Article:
Heading onto the hill on Saturday morning, the snow shone above us with an improbably dazzling glow. A friend had come for a look around with the rifle, and we walked into the heather with the easy freedom of a full day ahead of us. There was time to scan the hill, bask in the sun and watch the ravens rolling overhead. We could move between vantage points at a casual, steady pace while the ice and sunshine made the ground tremble and swirl in a silent, blurring haze.
After a couple of hours, we found and followed a doe deep into the recesses of a scree fortress where the sun was scorching and the North wind lay dead at our feet. Each footstep crunched dry stems of bracken and wood sage, and then at last she rose up like a cock pheasant almost within arm’s reach, bouncing away with her rump flared like a dish. In this broken hole of granite and bracken, the odds are always in the roe’s favour. It is almost impossible to see them before they see you, and the first indication that the game is up is a white flash tush and the quiet crackle of hooves in the heather.
Grouse called uphill as we regrouped and finally found a likely young doe, high up on a steep face of blaeberry stems and rank heather. She was with a young buck, and the two moved effortlessly along a contour several hundred feet above us. During the final approach, we nearly bumped into an excellent buck with his lusty old frame casting a blue shadow on the stone. His velveteen antlers were curved in towards one another like fingers clasping a ball, and his grey nose spoke of many comfortable years on this sheltered face. He peered at us myopically for several minutes before we felt safe enough to move, then we skirted round beneath him and closed in on our original target.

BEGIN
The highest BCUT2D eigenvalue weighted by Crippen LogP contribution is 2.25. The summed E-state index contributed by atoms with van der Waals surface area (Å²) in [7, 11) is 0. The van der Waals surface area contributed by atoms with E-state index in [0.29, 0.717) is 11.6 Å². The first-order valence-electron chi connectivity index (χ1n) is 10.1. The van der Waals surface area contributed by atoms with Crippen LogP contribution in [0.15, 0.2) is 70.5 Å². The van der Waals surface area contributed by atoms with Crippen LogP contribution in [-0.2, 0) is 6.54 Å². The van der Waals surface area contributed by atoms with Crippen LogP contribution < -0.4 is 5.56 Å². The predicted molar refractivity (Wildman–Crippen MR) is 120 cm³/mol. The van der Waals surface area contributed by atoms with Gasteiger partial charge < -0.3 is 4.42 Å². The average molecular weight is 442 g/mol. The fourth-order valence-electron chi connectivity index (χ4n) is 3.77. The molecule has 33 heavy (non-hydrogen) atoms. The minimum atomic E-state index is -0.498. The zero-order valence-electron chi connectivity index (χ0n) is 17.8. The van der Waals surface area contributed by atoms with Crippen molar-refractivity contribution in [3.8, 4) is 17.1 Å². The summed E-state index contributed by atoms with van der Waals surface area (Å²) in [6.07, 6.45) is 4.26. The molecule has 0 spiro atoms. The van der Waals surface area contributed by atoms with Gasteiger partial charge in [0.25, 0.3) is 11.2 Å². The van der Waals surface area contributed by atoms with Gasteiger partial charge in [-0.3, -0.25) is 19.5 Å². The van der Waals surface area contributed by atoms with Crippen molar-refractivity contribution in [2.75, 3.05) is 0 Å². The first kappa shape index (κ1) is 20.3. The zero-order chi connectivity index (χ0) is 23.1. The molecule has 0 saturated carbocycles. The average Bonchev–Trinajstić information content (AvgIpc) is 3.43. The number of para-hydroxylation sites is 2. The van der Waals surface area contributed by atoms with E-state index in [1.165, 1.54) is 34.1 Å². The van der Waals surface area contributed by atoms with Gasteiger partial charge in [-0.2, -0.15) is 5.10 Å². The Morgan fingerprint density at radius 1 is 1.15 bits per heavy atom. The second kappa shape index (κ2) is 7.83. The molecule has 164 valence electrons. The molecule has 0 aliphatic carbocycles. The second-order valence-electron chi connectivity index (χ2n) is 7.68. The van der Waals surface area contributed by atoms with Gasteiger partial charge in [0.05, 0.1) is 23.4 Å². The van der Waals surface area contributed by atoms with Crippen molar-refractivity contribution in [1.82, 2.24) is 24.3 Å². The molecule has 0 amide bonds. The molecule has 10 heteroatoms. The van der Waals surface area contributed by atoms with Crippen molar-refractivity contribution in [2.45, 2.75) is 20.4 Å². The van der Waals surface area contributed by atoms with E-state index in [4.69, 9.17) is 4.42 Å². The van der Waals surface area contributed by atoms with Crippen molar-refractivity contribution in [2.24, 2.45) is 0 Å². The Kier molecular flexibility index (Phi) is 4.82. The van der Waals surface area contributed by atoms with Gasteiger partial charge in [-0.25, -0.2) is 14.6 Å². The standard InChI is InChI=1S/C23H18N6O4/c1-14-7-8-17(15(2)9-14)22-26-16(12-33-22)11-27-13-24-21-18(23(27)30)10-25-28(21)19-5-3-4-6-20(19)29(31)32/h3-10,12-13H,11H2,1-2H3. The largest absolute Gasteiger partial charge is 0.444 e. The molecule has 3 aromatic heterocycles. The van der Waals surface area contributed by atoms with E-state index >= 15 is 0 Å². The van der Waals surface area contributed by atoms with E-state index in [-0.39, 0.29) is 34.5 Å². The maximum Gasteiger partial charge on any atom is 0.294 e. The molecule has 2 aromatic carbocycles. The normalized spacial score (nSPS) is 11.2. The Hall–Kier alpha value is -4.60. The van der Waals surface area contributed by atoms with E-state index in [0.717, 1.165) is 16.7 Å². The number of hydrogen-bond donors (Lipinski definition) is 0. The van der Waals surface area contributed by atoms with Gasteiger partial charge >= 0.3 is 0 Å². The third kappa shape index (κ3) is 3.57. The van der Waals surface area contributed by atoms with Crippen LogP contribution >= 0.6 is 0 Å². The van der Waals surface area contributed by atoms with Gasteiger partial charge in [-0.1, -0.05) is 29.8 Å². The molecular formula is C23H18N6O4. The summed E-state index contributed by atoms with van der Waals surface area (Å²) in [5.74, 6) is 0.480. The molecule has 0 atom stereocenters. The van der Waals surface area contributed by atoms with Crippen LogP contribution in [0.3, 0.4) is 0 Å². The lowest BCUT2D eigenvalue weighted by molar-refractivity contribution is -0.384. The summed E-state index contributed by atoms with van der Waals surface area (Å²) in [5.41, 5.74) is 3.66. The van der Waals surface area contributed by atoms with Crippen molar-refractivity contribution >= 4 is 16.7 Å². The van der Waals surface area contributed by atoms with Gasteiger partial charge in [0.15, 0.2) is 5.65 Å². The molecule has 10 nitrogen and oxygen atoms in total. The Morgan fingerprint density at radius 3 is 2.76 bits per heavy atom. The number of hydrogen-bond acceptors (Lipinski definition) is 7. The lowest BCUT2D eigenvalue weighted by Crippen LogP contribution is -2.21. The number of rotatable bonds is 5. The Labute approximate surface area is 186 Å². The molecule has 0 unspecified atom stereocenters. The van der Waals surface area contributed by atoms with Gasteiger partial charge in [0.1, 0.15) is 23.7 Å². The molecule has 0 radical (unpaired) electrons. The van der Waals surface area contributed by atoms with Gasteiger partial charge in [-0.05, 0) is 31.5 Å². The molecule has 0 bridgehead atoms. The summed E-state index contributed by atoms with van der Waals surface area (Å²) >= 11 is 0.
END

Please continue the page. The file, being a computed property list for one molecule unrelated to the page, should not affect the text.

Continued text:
By the time we reached them, they had lain down in the heather and only the tips of their ears were visible. As we waited for them to stand, I cleared space for the rifle and in so doing snapped a twig or two of heather. Full alert. Both deer stood and bounced away, looking back over their shoulders. They paused for a moment and the rifle had the doe down on her side. The buck stood in confusion, then bounced away over the horizon in a handful of easy bounds.
We walked up to gralloch her, and we were so far from home that I butchered her too, leaving the skin and the badly shot ribs to feed the ravens rather than lug them home over several miles of moorland. A bone-cold burn provided water to wash my hands, and the joints throbbed and yelled at the shock of it. From this high vantage point, we spied for an hour as the sun cast shadows on the snows above and around us. Clouds sailed over the Solway, and windows of light poured through to the water and the Cumbrian coast.
Higher up we found piles of pipits in the snow, stacking themselves in gangs of thirty and more. They rose up like spindrift as we walked, catching the golden light on their bellies and creaking sadly. This must be part of their Northern passage, and some were inspired to head further into Galloway as we passed, buzzing away towards black-stacked snow clouds beyond Moffat and Carsphairn. A few grouse cocks challenged us with their wattles raging, and soon we were on the track home, finding mounds of frogspawn crisping in the ice of the wet ruts.